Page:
hungry for more of their wives and daughters.
“I serve one who is greater than me,” was all he said in defense,
“And I must do what I must do.”
This stoked their rage into a murderous fire
and one of them picked up a heavy rock
and smashed his face in with it, saying, “You will sing no more.”
Spitting blood the stranger whispered,
“You may prune the vine, but it always comes back.”
And then he expired.
Ragno threw herself on his corpse,
kissed the tender mouth until her face was covered in his blood like a mask,
then she felt the iron grip of hands on her,
dragging her back to the home of her father.
He locked her away in her room,
saying it was all for her own good and one day she’d understand.
But that day never came.
Foolishly her father had left Ragno’s loom with her,
a half-finished portrait of some Egyptian queen on it,
fondling a serpent as it rested its head on her bare bosom,
and Ragno smashed the loom in her anguish and wrath,
destroying the work for she would weave no more after this.
Then she took a ball of dark red yarn
— red like blood, red like wine —
and prayed the gods to make her thread strong
as she fashioned it into a rope.
And they complied.
She strung the thread-woven rope from the rafters
and made a noose for her slender neck
— a lovely throat, oh soft flesh never kissed! —
and she ended her life by swinging like a broken doll.
But the goddess who had heard and answered was not done with Ragno.
She recognized in the girl something of herself,
something dark and mad and beautiful,
an artist whose work should not perish from the earth
and so Ariadne, the golden wife of Dionysos, the Aphrodite of the underworld,
put on a material form and scooped up the frail body of fair Ragno in her arms,
cutting her loose and laying her out on the floor
like a delicate flower arrangement.
Ariadne covered her cooling flesh in a salve
of aconite and other poisonous herbs
and then touched her soft lips to those of the girl,
breathing divine life into her body.
Ragno awoke to the world once more,
as Ariadne had done so long before on Naxos,
loosed from the halls of Haides by the love of the bull,
but everything was different for Ragno
since she now saw with four sets of eyes.
And when she reached out to touch
the shoulder of her benefactor,
she discovered that she possessed eight limbs.
Ariadne said, “You weave with such grace
that even we gods envy your skill; I have made it
so that you can go on creating forever. Henceforth
men shall know you as my companion,
the reflection of my image in the labyrinth.
You will have a share in the mad blessings of my husband and myself,
he who is your second father, the father of your freedom,
and you will teach many to dance in remorse.”
So spoke the goddess Ariadne,
and so it has been with us ever since,
as our daughters and wives flee their homes
especially during the dog days of summer,
stung by the spider to dance with the strange god
of forests and mountains.
Things did not always go smoothly between Ragno and Ariadne
— natures too similar often repulse —
but that is a tale for another time.

Mirror image
by Alex Conall

The many-eyed peers at the mirror
on which her many legs rest.
She has almost begun to know
that image as herself.

They say,
when you do not recognize
the face in the mirror,
think back to when you did.

Arakhne used to be
a beauty,
dark-haired, dark-eyed,
pale of skin and deft of touch.
She did good work,
beautiful work,
with the spindle
and the loom.

Thus her ascent.
Thus her downfall.

Now she has spinnerets
and thus she spins,
eight legs
and thus she weaves.
She does good work,
beautiful work.
Metal so thin
would be less strong.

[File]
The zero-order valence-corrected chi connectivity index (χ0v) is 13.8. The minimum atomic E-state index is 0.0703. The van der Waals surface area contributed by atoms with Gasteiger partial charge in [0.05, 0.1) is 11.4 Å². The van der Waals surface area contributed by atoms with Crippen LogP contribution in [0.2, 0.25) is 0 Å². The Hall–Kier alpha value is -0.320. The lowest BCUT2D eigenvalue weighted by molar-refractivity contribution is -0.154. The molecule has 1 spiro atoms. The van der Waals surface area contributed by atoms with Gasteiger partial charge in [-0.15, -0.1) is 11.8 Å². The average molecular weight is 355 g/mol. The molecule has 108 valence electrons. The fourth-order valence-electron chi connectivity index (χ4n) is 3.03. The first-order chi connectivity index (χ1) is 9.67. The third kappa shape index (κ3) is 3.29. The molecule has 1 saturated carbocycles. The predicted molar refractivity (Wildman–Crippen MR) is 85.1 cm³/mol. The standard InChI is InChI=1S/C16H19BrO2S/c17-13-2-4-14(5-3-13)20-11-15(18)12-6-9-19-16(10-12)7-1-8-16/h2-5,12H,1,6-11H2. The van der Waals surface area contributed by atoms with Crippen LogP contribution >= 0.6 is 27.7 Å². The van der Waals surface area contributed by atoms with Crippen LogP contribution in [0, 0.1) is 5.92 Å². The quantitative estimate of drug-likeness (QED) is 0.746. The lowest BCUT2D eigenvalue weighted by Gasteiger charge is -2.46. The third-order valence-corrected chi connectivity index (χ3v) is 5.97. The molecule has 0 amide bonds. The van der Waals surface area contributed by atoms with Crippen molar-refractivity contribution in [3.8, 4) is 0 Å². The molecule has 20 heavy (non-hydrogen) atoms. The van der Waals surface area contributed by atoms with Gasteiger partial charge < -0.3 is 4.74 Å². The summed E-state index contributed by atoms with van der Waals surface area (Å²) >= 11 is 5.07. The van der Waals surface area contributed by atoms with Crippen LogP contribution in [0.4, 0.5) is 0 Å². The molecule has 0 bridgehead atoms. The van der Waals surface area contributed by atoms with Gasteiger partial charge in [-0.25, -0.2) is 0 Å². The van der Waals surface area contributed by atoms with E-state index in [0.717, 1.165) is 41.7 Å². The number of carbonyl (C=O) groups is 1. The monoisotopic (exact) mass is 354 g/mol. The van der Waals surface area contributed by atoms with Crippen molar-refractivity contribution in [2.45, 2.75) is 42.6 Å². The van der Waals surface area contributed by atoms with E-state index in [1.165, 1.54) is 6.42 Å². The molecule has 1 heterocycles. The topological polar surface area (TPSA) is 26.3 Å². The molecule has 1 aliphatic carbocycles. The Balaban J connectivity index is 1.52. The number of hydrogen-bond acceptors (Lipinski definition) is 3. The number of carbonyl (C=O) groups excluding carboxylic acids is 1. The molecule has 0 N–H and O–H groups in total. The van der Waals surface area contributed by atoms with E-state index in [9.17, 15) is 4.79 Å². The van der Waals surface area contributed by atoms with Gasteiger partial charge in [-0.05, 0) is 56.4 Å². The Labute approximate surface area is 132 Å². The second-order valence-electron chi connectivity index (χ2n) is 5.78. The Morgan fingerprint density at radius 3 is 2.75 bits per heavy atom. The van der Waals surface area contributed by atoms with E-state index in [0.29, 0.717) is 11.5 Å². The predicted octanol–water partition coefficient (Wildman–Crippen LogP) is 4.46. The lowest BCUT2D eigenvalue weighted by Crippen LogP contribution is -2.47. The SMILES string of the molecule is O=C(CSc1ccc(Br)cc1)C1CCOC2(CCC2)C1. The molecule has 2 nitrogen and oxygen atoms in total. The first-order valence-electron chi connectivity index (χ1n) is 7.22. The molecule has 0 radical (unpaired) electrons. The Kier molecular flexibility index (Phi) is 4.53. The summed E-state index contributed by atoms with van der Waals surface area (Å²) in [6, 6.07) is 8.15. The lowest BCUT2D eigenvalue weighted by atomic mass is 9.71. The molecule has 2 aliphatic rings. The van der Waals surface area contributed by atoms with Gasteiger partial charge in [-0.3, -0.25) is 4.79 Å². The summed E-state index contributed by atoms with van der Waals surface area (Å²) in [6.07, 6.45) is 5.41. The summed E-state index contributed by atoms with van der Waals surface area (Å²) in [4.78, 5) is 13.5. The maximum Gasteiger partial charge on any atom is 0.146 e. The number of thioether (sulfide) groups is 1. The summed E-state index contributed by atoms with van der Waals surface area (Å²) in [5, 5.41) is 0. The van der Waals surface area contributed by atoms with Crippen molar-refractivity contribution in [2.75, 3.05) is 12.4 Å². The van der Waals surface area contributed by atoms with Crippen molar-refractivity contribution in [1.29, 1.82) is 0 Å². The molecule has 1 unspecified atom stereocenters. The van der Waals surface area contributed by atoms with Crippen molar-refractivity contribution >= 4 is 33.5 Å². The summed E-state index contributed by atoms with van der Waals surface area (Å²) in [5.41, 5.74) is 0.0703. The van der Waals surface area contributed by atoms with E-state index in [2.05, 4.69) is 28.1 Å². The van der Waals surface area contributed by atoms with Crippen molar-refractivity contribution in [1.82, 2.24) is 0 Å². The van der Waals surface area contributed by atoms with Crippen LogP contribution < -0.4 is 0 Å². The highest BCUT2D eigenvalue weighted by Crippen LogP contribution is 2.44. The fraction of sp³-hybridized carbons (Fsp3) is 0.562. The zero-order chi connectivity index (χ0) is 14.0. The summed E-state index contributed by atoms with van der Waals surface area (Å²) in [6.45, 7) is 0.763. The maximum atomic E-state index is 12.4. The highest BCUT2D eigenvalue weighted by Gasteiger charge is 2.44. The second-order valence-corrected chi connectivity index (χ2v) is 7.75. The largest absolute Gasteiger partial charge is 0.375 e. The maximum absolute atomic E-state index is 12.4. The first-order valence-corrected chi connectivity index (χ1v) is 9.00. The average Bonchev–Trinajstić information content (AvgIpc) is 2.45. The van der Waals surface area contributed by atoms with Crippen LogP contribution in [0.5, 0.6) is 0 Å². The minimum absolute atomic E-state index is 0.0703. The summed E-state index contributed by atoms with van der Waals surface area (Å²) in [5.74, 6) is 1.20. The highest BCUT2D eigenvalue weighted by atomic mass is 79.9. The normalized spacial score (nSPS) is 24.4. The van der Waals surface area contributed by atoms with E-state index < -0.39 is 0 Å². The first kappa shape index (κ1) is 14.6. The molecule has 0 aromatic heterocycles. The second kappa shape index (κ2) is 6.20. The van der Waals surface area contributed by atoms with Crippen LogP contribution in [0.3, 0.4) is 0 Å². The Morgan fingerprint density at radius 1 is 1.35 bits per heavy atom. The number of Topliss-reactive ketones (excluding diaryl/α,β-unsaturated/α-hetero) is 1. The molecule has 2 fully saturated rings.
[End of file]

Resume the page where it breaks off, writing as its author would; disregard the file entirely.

She watches herself for hubris,
and every so often
finds a mirror to gaze into
to remind herself of its price.

O Arakhne
by Amanda Artemisia Forrester

O Arakhne, foolish and proud
Why would you challenge a Goddess so?
O Arakhne, large-eyed and sad
What did you hide from all?
O Arakhne,
Where does your father’s body lie?
O Arakhne,
Is that you, swinging from a tree?
O Arakhne,
Is that you, a noose around your neck?
O Arakhne,
Do you have another name?
O Arakhne,
Are you a lover of Bakkhos’ vine?
O Arakhne,
Tell me the secret, please!
O Arakhne,
Are you Erigone?

To Spider
by Amanda Artemisia Forrester

Ah, Poor Spider, reviled by man!
Why do so many fear you,
Gentle daughters of Arakhne?
Helpful weavers of silky webs,
Who hunt the flies, mosquitoes, and other pests
Who buzz about our homes.
Poor Spider, you have so much to give
So much to teach us,
Yet most scream and run from you.
Oh well, you can be a harsh mistress,
Most could not be of use to you.
But I honor you, Grandmother Spider,
The weaver of wisdom.
You are remembered, Arakhne.

The Web
by Sparrow

Circles within circles,
Webs within webs,
This is the way things work.
Isn’t this true, talented Arachne?

While you were weaving beautiful tapestries in a Lydian market place,
The Fates were weaving a web for you,
A web so fine, you didn’t notice it till you couldn’t escape,
A web made of constant praise by the admiring bystanders who watched you weave,
“Oh, look at the beautiful colours!”
“Look at the intricate designs!”
“The tapestries are fit to hang in the King’s private chambers!”

I think deep down in your heart you knew you had a Goddess given gift,
But what human can resist constant praise?

Then that fateful day in the market place happened,
When a strange old woman approached you,
Asking you about your skill.
If only you had noticed the old woman’s eyes,
Grey and cold as a warrior’s blade.
You could have saved yourself then,
By throwing yourself at Her feet and begging for Her forgiveness.

But alas, you were caught in the Web!
You told that old woman you were a better weaver than Athena Ergane Herself,
And the Goddess should come to you to prove Her skill.

Yes, you were caught in the Web.
Athena and the Fates wanted to teach you and all humans a lesson:
That the Gods are always greater than men in all things,
And we mortals are never to forget it.

Circles within circles,
Webs within webs,
You paid a dear price that day for your hubris, Arachne.
When we mortals see your children weaving their intricate webs,
We are reminded of the lesson.